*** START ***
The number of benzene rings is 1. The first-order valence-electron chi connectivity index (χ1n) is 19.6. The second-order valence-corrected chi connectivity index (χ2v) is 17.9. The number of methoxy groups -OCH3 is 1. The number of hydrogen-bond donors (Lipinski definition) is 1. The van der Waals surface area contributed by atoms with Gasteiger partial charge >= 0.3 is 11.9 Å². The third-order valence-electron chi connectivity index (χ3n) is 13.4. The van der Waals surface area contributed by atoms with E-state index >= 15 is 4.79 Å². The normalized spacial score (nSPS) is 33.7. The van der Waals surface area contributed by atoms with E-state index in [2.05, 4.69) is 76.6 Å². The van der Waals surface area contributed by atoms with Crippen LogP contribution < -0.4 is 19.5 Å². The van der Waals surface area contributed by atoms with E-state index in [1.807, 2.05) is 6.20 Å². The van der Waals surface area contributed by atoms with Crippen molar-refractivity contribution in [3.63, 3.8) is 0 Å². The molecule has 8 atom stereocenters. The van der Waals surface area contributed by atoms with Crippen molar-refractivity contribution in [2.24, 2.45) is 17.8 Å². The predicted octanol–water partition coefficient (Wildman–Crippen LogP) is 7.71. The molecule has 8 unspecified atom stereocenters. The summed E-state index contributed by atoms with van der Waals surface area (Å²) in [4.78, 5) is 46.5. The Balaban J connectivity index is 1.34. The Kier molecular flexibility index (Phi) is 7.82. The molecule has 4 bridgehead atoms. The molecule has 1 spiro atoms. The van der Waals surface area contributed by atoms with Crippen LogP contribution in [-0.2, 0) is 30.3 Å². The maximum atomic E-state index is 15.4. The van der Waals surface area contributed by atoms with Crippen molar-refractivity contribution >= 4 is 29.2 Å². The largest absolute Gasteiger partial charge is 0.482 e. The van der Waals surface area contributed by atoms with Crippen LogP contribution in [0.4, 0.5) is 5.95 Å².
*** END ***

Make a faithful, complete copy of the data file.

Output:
The number of benzene rings is 1. The first-order valence-electron chi connectivity index (χ1n) is 19.6. The second-order valence-corrected chi connectivity index (χ2v) is 17.9. The number of methoxy groups -OCH3 is 1. The number of hydrogen-bond donors (Lipinski definition) is 1. The van der Waals surface area contributed by atoms with Gasteiger partial charge >= 0.3 is 11.9 Å². The third-order valence-electron chi connectivity index (χ3n) is 13.4. The van der Waals surface area contributed by atoms with E-state index >= 15 is 4.79 Å². The normalized spacial score (nSPS) is 33.7. The van der Waals surface area contributed by atoms with E-state index in [2.05, 4.69) is 76.6 Å². The van der Waals surface area contributed by atoms with Crippen LogP contribution < -0.4 is 19.5 Å². The van der Waals surface area contributed by atoms with E-state index in [1.807, 2.05) is 6.20 Å². The van der Waals surface area contributed by atoms with Crippen molar-refractivity contribution in [3.63, 3.8) is 0 Å². The molecule has 8 atom stereocenters. The van der Waals surface area contributed by atoms with Crippen molar-refractivity contribution in [2.24, 2.45) is 17.8 Å². The predicted octanol–water partition coefficient (Wildman–Crippen LogP) is 7.71. The molecule has 8 unspecified atom stereocenters. The summed E-state index contributed by atoms with van der Waals surface area (Å²) in [4.78, 5) is 46.5. The Balaban J connectivity index is 1.34. The Kier molecular flexibility index (Phi) is 7.82. The molecule has 4 bridgehead atoms. The molecule has 1 spiro atoms. The van der Waals surface area contributed by atoms with Crippen LogP contribution in [-0.2, 0) is 30.3 Å². The maximum atomic E-state index is 15.4. The van der Waals surface area contributed by atoms with Crippen molar-refractivity contribution >= 4 is 29.2 Å². The largest absolute Gasteiger partial charge is 0.482 e. The van der Waals surface area contributed by atoms with Crippen LogP contribution in [0.4, 0.5) is 5.95 Å².